For all the talk about Canada being a trading nation, we aren’t when it comes to small and medium sized enterprises. While SME’s account for roughly 95 percent of all companies in Canada, and create 65 percent of all jobs, less than 2 percent of them are involved in exporting.
When compared to U.S. SME’s at 33 percent, German firms at 20 percent and Chinese small and medium sized firms at 60 percent, it is pretty clear that Canadian firms have not caught on to the opportunities that are available from exporting.
It is also why we buy Chinese laptops, Japanese robots, South Korean smart phones and Taiwanese computer parts. In return, we sell pork bellies, oil and natural gas and raw logs. This is hardly a model for a 21st century economy.
Rethinking the entire approach to exporting
Much has been written about the causes underlying our utter lack of international activity, from an unwillingness to take any kind of risk, to cost concerns, to a lack of qualified international trade professionals and managers, and a general lack of market knowledge.
How difficult can it be to do an environmental scan of a country with potential on Google?
Then there’s the old worn out excuse of little or no government support.
These may be legitimate but in the end they are excuses. We need to fundamentally rethink how we encourage and develop the capability of Canadian SME’s to actively pursue international markets.
Let’s start from the top down.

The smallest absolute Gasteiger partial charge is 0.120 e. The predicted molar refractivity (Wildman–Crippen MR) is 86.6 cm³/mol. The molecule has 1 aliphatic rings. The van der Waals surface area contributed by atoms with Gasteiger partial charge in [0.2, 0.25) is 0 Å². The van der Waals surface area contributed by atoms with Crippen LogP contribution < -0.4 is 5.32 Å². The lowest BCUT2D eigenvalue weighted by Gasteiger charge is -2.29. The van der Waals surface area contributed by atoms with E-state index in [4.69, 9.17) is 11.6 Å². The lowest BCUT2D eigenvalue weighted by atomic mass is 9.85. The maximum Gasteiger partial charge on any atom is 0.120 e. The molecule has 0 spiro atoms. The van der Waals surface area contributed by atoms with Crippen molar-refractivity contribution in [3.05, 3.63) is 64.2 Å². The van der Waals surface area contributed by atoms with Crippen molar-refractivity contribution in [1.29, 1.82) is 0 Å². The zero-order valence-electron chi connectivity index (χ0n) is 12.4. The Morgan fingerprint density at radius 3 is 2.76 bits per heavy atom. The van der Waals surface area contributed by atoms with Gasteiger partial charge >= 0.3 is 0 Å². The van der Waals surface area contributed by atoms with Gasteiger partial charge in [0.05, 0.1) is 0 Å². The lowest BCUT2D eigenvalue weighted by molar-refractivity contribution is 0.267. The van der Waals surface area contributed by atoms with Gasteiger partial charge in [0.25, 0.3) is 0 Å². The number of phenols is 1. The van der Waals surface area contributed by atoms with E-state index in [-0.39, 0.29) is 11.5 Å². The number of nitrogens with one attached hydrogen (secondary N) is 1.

1. There is a need for a national organization, perhaps based on the Saskatchewan STEP or Australia’s Austrade models, that works closely with SME’s in both training them to become export capable, and identifying customers in export markets.
2. No more government trade missions where the focus is on politicians. Trade missions should be business to business driven, with matchmaking and follow up incorporated in each mission.
The National Research Council used to undertake these in Asian markets and they were hugely successful.
3. Let’s start talking in the media and industry associations, and chambers of commerce, and from governments at the Federal and Provincial level about realistic markets. India and China are not realistic markets for most SME’s unless they operate in very specific niche markets.
Canadian firms need to know more about where real opportunities and real customers are.
There is a need to promote Latin and South America, East and West Europe, and the small strong markets in Asia such as Singapore, South Korea and Taiwan.
What can SME’s do?
4. Understand that we live in a competitive global world and learn about it. In a recent survey, over 75 percent of Canadians had not heard of the Trans Pacific Partnership (TPP), a trade deal that, if implemented, will fundamentally change the Canadian economy.
5. Be prepared to spend money and time gaining the necessary knowledge and training on international activities such as Incoterms, letters of credit, and freight forwarders. It’s not rocket science and it should be a part of every SME’s activity.